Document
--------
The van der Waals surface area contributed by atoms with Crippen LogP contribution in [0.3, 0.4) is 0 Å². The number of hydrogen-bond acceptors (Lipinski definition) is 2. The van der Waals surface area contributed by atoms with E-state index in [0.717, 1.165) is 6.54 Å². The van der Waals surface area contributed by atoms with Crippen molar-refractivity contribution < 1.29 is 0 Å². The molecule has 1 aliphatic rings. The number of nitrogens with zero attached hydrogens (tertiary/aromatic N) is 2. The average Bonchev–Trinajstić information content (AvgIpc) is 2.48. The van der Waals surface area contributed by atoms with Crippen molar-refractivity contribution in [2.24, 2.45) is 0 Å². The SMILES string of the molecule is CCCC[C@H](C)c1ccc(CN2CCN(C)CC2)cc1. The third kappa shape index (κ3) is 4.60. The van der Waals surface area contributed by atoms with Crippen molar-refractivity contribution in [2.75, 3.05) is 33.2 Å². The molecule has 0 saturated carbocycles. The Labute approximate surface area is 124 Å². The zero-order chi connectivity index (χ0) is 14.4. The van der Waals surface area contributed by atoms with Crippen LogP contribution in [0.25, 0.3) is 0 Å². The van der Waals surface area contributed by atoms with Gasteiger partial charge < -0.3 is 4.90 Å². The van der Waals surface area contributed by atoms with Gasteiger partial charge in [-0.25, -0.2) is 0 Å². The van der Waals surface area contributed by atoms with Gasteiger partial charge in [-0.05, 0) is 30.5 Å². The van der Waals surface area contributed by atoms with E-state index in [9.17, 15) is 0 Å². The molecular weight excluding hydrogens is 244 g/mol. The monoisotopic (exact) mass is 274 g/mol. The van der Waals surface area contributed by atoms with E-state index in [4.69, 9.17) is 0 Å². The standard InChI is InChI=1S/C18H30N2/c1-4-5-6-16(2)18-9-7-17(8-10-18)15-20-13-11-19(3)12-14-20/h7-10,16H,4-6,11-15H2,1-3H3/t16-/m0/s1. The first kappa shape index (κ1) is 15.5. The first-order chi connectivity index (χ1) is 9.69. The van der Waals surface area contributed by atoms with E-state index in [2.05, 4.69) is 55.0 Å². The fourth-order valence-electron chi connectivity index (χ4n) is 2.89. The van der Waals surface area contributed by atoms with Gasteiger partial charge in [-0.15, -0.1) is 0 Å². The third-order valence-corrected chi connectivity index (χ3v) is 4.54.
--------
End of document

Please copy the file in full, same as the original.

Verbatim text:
The van der Waals surface area contributed by atoms with Crippen LogP contribution in [0.3, 0.4) is 0 Å². The number of hydrogen-bond acceptors (Lipinski definition) is 2. The van der Waals surface area contributed by atoms with E-state index in [0.717, 1.165) is 6.54 Å². The van der Waals surface area contributed by atoms with Crippen molar-refractivity contribution < 1.29 is 0 Å². The molecule has 1 aliphatic rings. The number of nitrogens with zero attached hydrogens (tertiary/aromatic N) is 2. The average Bonchev–Trinajstić information content (AvgIpc) is 2.48. The van der Waals surface area contributed by atoms with Crippen molar-refractivity contribution in [2.24, 2.45) is 0 Å². The SMILES string of the molecule is CCCC[C@H](C)c1ccc(CN2CCN(C)CC2)cc1. The third kappa shape index (κ3) is 4.60. The van der Waals surface area contributed by atoms with Crippen molar-refractivity contribution in [2.75, 3.05) is 33.2 Å². The molecule has 0 saturated carbocycles. The Labute approximate surface area is 124 Å². The zero-order chi connectivity index (χ0) is 14.4. The van der Waals surface area contributed by atoms with Crippen LogP contribution in [0.25, 0.3) is 0 Å². The van der Waals surface area contributed by atoms with Gasteiger partial charge < -0.3 is 4.90 Å². The van der Waals surface area contributed by atoms with Gasteiger partial charge in [-0.25, -0.2) is 0 Å². The van der Waals surface area contributed by atoms with Gasteiger partial charge in [-0.05, 0) is 30.5 Å². The van der Waals surface area contributed by atoms with E-state index in [9.17, 15) is 0 Å². The molecular weight excluding hydrogens is 244 g/mol. The monoisotopic (exact) mass is 274 g/mol. The van der Waals surface area contributed by atoms with E-state index in [4.69, 9.17) is 0 Å². The standard InChI is InChI=1S/C18H30N2/c1-4-5-6-16(2)18-9-7-17(8-10-18)15-20-13-11-19(3)12-14-20/h7-10,16H,4-6,11-15H2,1-3H3/t16-/m0/s1. The first kappa shape index (κ1) is 15.5. The first-order chi connectivity index (χ1) is 9.69. The van der Waals surface area contributed by atoms with E-state index in [2.05, 4.69) is 55.0 Å². The fourth-order valence-electron chi connectivity index (χ4n) is 2.89. The van der Waals surface area contributed by atoms with Gasteiger partial charge in [-0.15, -0.1) is 0 Å². The third-order valence-corrected chi connectivity index (χ3v) is 4.54.